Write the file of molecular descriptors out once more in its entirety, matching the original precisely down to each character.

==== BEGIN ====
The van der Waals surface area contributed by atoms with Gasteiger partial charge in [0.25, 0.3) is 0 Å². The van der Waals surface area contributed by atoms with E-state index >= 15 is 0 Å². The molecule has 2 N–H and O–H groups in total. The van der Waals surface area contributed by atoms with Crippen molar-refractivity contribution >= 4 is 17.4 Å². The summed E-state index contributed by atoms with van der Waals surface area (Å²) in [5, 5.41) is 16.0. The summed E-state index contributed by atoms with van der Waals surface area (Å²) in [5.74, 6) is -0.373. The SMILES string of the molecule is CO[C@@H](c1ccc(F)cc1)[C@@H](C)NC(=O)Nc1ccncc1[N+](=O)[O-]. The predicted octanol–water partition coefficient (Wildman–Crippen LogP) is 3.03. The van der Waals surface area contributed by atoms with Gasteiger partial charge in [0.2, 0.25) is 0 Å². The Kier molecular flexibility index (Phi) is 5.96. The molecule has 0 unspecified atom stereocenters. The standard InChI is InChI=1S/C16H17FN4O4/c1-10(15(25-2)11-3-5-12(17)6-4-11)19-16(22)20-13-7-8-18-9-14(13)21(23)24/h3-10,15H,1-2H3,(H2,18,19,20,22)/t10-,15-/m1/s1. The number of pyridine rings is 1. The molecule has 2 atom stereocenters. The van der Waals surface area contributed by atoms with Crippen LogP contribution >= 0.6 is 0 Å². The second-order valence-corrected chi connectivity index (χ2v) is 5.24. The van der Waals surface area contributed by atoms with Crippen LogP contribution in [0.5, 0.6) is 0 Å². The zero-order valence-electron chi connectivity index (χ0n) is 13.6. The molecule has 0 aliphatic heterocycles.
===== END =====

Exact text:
The van der Waals surface area contributed by atoms with Gasteiger partial charge in [0.25, 0.3) is 0 Å². The van der Waals surface area contributed by atoms with E-state index >= 15 is 0 Å². The molecule has 2 N–H and O–H groups in total. The van der Waals surface area contributed by atoms with Crippen molar-refractivity contribution >= 4 is 17.4 Å². The summed E-state index contributed by atoms with van der Waals surface area (Å²) in [5, 5.41) is 16.0. The summed E-state index contributed by atoms with van der Waals surface area (Å²) in [5.74, 6) is -0.373. The SMILES string of the molecule is CO[C@@H](c1ccc(F)cc1)[C@@H](C)NC(=O)Nc1ccncc1[N+](=O)[O-]. The predicted octanol–water partition coefficient (Wildman–Crippen LogP) is 3.03. The van der Waals surface area contributed by atoms with Gasteiger partial charge in [0.2, 0.25) is 0 Å². The Kier molecular flexibility index (Phi) is 5.96. The molecule has 0 unspecified atom stereocenters. The standard InChI is InChI=1S/C16H17FN4O4/c1-10(15(25-2)11-3-5-12(17)6-4-11)19-16(22)20-13-7-8-18-9-14(13)21(23)24/h3-10,15H,1-2H3,(H2,18,19,20,22)/t10-,15-/m1/s1. The number of pyridine rings is 1. The molecule has 2 atom stereocenters. The van der Waals surface area contributed by atoms with Crippen LogP contribution >= 0.6 is 0 Å². The second-order valence-corrected chi connectivity index (χ2v) is 5.24. The van der Waals surface area contributed by atoms with Crippen LogP contribution in [0.5, 0.6) is 0 Å². The zero-order valence-electron chi connectivity index (χ0n) is 13.6. The molecule has 0 aliphatic heterocycles.